Jacobs Beach: The Mob, the Garden and the Golden Age of Boxing

Jacobs Beach: The Mob, the Garden and the Golden Age of Boxing

The Mob, the Garden and the Golden Age of Boxing

Kevin Mitchell, Mike Stanton

$9.99

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"Brings to life the fight world of that era. Mr. Mitchell's account is full of memorably drawn scenes, and the stories we haven't heard before make Jacobs Beach a cigar-chomping read."—Wall Street Journal

Gangsters have always infected fight game. At the end of the First World War, through Prohibition, and into the 1930s, the Mob emerged as a poisonous force, threatening to ravage the sport. But it was only when cutthroat Madison Square Garden promoter Mike Jacobs, chieftain of a notorious patch of Manhattan pavement called Jacobs Beach, stepped aside that the real devil appeared former Murder, Inc. killer and underworld power broker Frankie Carbo, a man known to many simply as Mr. Gray.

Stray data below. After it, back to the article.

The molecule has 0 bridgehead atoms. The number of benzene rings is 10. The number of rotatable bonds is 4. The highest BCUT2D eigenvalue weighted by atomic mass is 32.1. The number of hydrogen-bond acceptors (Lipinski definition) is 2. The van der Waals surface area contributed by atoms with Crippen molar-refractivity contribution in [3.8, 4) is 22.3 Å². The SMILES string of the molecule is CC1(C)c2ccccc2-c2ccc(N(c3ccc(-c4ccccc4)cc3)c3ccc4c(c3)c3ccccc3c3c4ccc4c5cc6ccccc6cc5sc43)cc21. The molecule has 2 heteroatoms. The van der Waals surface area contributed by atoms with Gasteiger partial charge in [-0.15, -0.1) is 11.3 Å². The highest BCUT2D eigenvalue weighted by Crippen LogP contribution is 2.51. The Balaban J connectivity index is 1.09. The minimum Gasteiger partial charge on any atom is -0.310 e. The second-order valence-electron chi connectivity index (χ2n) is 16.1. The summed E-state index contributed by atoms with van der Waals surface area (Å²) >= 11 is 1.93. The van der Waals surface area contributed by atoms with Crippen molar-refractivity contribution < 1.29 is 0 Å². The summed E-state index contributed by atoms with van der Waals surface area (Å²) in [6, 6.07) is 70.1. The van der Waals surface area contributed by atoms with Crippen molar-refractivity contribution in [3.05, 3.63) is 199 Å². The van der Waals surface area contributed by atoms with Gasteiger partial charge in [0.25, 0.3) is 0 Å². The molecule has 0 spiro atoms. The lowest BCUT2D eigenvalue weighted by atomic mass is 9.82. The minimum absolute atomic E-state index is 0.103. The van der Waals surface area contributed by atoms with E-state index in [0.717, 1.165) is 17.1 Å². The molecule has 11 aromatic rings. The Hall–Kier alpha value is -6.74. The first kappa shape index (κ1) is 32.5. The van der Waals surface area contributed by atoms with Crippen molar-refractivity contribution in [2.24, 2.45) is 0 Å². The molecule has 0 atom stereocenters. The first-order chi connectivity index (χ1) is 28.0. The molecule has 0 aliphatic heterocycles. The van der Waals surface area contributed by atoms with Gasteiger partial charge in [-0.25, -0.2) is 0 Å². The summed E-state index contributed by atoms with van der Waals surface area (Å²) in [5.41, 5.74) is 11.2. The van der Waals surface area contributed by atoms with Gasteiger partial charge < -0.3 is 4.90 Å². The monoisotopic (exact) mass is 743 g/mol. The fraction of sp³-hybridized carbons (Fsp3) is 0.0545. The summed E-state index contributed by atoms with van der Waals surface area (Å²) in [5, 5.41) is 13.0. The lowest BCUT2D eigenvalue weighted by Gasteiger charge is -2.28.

And Carbo wasn't alone. Along with a crooked cast of characters that included a rich playboy and an urbane lawyer, he controlled boxing through most of the 1950s, with the help of a diabolical deputy, Francis Blinky Palermo, who did much of Mr. Gray s dirty work, reportedly drugging fighters and robbing them blind. Not until 1961, when Attorney General Robert F. Kennedy shipped Carbo and Palermo to jail for twenty-five years, did it all come crashing down.

Enriched by the recollections of some of the men who were there, Kevin Mitchell's Jacobs Beach offers a gripping, noirish look at boxing and organized crime in postwar New York City and reveals the fading glamour of both.


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